I remember when I first sang during my kindergarten days. “Soldier, Soldier will you marry me?” I played the role of a girl proposing a soldier and sung this twice and I still wonder, why people went ga ga over it.
“You did it so well, you sang so well”, up until I was seven years old, my Amma’s friends always boasted about my performance. Well, even now, whenever I visit Delhi and I meet my Amma’s friend while on a stroll to the market, I still get to hear that. And I keep wondering, is that the only song I have ever sung in my entire life?
We had finally shifted to a permanent place in 1989 after hopping many rented houses. Those were struggling days when we had to shift every eleven months to a new house, new locality, make new friends, not that we were not in touch with the old ones. We rented house around the same place. Everything was new and the place was still developing. My father sold his newly bought LML Vespa to get this house. It stood under my rented house for a day like a new bride. Chandanam and kunkumam adorned the front side and a garland to add to the beauty. We bought her with such pomp and show. The same day that evening, he received a call from the broker that a house is available.
Those days it was not easy to get finances for buying a house, the only option was to let go off the scooter as the house seemed much a priority. The bride was to depart the same day she arrived with grace. I was angry, had made some friends and had settled in when such a thing happened, so was my sister. She asked me, “Hey Dee, isn’t it mean of amma and appa to make us move from here? Do you think we would have to change school as well? Shwe pouted.
I did not know what to answer and I too got worried, what if we do? Soon amma entered the room. We didn’t feel like talking to her. “Excited about moving to a new place and that too of your own?” she asked. “NO!” me and Shwe yelled together. “Dee and Shwe, no yelling!” said amma and she left.
After dinner we went straight to bed without making any sound. When I got into bed, I hugged Shwe and went to sleep. I got up to a lot of noise coming from the kitchen. I rubbed my eyes and went lazily to brush. As I came out of the washroom, amma was already waking up Shwe. “Get ready to move to our new house, a much better and spacious one, Dee and Shwe!” We looked at her in surprise.
Amma was losing it when she couldn’t find a music guru and was not willing to send me and my sis out of our area.
It amazes me how ammas smell people of our community and do not even wait a second to pounce on them and ask…”Inga edavadu paattu guru irukkala? Enakku rendu pongal, avalukku thedindirukken.” (Do you know any music guru here? I am looking for one for my daughters.) “Enakku theriyadu mami aana naan Rajitta kekkaren, aval padichidirukkal engayo avalukku teriyum.” (I don’t know anyone but Raji is learning music, I will ask her for sure).
The very next day amma, my sis and I were found peeking into a house which didn’t have a bell. It was a ground floor house with a gate. We could hear voices from inside but didn’t know how to get in or grab their attention to open the gate for us. Amma finally called out…”Is anybody there?”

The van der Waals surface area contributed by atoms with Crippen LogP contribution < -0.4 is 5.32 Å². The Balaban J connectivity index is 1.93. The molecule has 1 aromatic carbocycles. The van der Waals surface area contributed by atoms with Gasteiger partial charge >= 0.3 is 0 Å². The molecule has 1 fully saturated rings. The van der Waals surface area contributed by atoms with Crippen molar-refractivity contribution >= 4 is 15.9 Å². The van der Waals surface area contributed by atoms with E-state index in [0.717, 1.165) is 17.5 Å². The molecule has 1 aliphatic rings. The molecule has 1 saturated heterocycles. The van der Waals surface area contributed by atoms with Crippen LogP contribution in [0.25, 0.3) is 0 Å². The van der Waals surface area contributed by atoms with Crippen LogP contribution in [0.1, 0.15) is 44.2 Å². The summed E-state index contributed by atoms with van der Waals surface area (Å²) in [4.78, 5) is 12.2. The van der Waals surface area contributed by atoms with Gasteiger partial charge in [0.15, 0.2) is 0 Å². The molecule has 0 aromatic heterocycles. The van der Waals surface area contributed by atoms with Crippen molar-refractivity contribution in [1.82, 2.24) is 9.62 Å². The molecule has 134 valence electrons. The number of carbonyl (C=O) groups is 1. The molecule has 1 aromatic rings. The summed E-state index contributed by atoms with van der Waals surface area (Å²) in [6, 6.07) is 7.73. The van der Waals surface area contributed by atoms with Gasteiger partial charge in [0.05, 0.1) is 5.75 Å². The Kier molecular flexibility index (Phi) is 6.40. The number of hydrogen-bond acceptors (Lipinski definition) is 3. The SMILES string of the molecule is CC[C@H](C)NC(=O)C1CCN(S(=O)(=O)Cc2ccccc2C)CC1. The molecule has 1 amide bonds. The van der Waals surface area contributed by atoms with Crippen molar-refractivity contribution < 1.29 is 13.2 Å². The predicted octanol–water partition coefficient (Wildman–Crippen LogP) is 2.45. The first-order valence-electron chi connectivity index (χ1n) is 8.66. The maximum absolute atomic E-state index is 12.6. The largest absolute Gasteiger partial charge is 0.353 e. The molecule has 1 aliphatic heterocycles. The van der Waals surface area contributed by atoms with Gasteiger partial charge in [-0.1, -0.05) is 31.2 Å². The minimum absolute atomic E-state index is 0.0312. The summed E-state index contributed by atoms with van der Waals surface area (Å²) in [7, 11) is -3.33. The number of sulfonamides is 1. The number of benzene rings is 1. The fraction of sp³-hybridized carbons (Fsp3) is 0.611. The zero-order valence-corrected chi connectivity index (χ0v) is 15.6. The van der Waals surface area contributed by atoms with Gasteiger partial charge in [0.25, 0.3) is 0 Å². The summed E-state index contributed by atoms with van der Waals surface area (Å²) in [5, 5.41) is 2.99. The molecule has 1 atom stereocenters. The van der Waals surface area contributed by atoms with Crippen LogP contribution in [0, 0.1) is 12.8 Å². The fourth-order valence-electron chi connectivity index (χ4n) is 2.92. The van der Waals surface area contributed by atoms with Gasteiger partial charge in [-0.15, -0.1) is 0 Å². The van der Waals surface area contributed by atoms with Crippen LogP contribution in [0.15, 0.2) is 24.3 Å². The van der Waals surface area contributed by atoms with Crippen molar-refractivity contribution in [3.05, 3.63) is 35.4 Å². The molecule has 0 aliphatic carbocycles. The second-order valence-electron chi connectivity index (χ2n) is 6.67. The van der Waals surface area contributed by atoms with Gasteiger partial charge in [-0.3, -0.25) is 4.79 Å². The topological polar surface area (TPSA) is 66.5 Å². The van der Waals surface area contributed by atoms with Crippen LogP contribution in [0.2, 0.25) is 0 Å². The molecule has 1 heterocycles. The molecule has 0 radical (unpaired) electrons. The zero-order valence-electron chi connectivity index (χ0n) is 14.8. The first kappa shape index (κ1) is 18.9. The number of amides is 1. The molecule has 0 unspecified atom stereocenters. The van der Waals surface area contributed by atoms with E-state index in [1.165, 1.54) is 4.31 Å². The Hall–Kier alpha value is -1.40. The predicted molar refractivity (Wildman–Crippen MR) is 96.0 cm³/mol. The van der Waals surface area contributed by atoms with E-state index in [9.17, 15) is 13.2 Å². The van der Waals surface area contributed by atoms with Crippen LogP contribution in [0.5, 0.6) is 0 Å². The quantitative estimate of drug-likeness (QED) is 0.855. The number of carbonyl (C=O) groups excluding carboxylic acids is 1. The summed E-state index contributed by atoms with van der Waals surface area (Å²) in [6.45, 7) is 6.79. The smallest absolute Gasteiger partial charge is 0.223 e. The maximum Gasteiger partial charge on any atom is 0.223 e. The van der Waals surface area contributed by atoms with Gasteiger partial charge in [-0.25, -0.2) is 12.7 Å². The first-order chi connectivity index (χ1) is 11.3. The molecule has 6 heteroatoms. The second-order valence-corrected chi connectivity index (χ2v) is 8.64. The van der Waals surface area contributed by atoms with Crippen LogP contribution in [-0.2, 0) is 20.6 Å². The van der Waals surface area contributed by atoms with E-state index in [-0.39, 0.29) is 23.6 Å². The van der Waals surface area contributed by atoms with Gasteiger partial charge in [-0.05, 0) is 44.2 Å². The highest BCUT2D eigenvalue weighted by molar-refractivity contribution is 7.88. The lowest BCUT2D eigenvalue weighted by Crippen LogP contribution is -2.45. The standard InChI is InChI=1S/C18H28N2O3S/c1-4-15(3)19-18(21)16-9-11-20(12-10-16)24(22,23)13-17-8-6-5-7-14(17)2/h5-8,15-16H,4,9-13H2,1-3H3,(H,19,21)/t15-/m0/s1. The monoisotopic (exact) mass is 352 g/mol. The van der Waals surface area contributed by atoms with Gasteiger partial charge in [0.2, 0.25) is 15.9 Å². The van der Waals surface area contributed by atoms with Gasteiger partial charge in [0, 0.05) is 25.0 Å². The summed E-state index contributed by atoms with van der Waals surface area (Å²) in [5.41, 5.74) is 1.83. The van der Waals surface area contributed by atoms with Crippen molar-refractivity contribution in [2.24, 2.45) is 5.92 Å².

We were seated on a mat in the living area of the house with a very old man sitting in a cot looking at us. From that very first moment, I felt a connection existed between the man and his cot. As if, they were sewn together. I can never imagine one without the other. He murmured a few words but we barely understood what he was speaking. His son mentioned that he could not strain his voice like before but still taught music to a few people.
His wife walked in who was equally old. She wore the traditional kosha podavai. Her hair was silver grey and she had a limp which was may be because of a swollen foot. She offered us some snacks and asked amma in a very polite tone, “Can I teach them? I am his wife, I have never learnt music formally from a guru” and pointing towards the old man. He is my guru, and I have heard him sing and teach many kids. Whatever I know I owe it to him. I practice daily though he doesn’t like me to sing. But I still go on.”
Amma was surprised at what the elderly lady said. As she served my amma a glass of water, she continued “Please do not mind me intervening here. They are small and they won’t be able to understand the way my husband teaches. He is very strict with his students and those who learn from him are mostly adults.”
Amma was still in a state of shock. She couldn’t believe that the lady who will teach her kids music would be a newbie in her own way. We were probably her first students for vocal music. “Have they learnt music before?” asked the lady. “No they have not, they are new to this. I have learnt during my childhood days and I want them to learn too.”
This is with every South Indian family, most of the children boys or girls would have aced in the field of music or dance before the marriageable age. They very clearly also boast about it if it is an arranged marriage set up. The groom’s family will not budge to ask “Ponnukku paattu pada theriyuma?” (Has the girl learnt music?) As if it is one of the criteria to be ticked before the marriage. Nevertheless, I am one of them too, my son also learns Carnatic music. Well, the reason for me to make him learn the art is different.